Pep in Your Step? Maybe ... for a While

July 05, 2009

Energy drinks and your health

Energy drinks may provide a temporary boost, but their long-term effects may outweigh the limited jolt

Everywhere you turn, it seems as though someone's chugging an energy drink.

Maybe it's a morning jumpstart. Maybe it's an afternoon boost. Maybe it's an addiction.

Although energy drinks can provide a temporary jolt to the system, their long-term effects may surprise you.

Facts about energy drinks

Some energy drinks have as much sugar and three times the caffeine as your average soda, and some experts credit their popularity to their addictiveness. Four countries - France, Denmark, Norway, and Argentina - have banned the sale of energy drinks with their current levels of caffeine.

According to some experts, the amount of caffeine necessary to produce dependency is about 100 milligrams a day. An 8-ounce cup of coffee has between 100 and 150 milligrams. Depending on the size, one can of energy drink contains between 80 and 160 milligrams. Hard to tell though, since that information doesn't appear on cans.

Some of those risks are:

  • Increased incidence of bladder, stomach cancer
  • Increased heart rate
  • Raised blood pressure
  • Birth defects
  • Dementia
  • Diabetes aggravation
  • Damage to stomach lining
  • Potential anxiety

More where that came from

Energy drinks may contain vitamins and supplements along with other ingredients that aren't so good for you. Those potentially harmful ingredients? Try sucrose, glucose, citric acid, sodium chloride, asorbic acid, ephedrine, and ginseng.

Potential side effects depend on the drink. Many drinks contain a high percentage of carbohydrates. This can make it harder to absorb food and nutrients into your bloodstream, so your energy boost may not be as intense. Excess carbohydrates also can cause some gastrointestinal problems especially if you drink one right before intense exercise.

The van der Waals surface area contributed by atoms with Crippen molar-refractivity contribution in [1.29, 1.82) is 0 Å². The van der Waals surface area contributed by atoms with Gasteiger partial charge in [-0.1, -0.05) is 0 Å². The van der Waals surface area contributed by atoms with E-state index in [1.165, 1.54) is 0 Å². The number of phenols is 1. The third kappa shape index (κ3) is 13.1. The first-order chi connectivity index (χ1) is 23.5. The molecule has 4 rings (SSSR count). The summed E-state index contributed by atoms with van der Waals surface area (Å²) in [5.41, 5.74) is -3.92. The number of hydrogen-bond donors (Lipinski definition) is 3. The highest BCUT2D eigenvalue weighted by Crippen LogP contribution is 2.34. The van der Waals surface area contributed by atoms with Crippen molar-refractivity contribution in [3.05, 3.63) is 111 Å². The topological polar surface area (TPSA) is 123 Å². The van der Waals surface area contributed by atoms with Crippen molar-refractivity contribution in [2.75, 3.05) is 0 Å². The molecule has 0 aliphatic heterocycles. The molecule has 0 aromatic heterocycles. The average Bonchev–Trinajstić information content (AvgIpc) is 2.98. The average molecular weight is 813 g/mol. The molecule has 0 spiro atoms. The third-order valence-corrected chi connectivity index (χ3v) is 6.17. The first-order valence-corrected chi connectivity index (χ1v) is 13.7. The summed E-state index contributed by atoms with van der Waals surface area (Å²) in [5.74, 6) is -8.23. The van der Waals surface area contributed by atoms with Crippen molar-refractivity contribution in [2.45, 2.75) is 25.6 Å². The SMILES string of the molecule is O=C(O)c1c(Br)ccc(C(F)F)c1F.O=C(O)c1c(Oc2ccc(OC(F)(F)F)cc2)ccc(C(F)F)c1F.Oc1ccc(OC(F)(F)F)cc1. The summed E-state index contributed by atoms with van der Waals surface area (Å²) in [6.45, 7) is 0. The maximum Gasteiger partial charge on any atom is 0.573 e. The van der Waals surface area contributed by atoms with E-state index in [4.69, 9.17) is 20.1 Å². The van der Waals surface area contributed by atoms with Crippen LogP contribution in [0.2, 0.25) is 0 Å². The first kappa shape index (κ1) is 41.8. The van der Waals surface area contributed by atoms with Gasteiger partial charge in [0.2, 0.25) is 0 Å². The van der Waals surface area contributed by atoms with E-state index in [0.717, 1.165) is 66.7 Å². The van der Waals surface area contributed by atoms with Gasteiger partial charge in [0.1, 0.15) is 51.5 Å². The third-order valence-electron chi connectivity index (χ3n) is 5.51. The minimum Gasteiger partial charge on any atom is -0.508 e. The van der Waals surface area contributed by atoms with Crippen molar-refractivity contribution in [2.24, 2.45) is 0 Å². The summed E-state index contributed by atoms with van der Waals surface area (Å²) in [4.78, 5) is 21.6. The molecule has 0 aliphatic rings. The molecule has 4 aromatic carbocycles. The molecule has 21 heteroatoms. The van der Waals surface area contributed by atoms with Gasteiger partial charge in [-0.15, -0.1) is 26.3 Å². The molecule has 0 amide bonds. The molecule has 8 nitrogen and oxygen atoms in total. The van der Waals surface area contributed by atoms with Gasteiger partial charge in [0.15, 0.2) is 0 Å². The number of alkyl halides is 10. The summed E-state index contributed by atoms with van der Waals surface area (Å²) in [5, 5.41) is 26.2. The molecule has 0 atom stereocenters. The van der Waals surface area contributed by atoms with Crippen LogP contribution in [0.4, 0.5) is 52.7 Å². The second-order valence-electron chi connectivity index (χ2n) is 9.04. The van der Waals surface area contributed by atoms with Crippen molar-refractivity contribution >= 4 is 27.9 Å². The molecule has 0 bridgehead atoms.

Sugar causes your energy levels or insulin levels to plummet after the sugar leaves your bloodstream. Those energy drinks with sugar overload are good for that short-term buzz, but many people feel more fatigued than they were to before their first swig.

So, what's the solution?

If you're like many people, you probably don't drink water with "or between" every meal. But believe it or not, it can add pep to your step. A good guide for daily intake is to drink 1 ounce of water for every 2 pounds of body weight. With that in mind, a 200-pound person should drink about 100 ounces - or 12.5 cups - for increased energy and metabolism. You also may shed a pound or two in the process - maybe even more.

If you're trying to lose weight, it's more important to consume more water and keep drinking it throughout the day. Do watch your intake if you have a medical condition that precludes you from drinking too much water.

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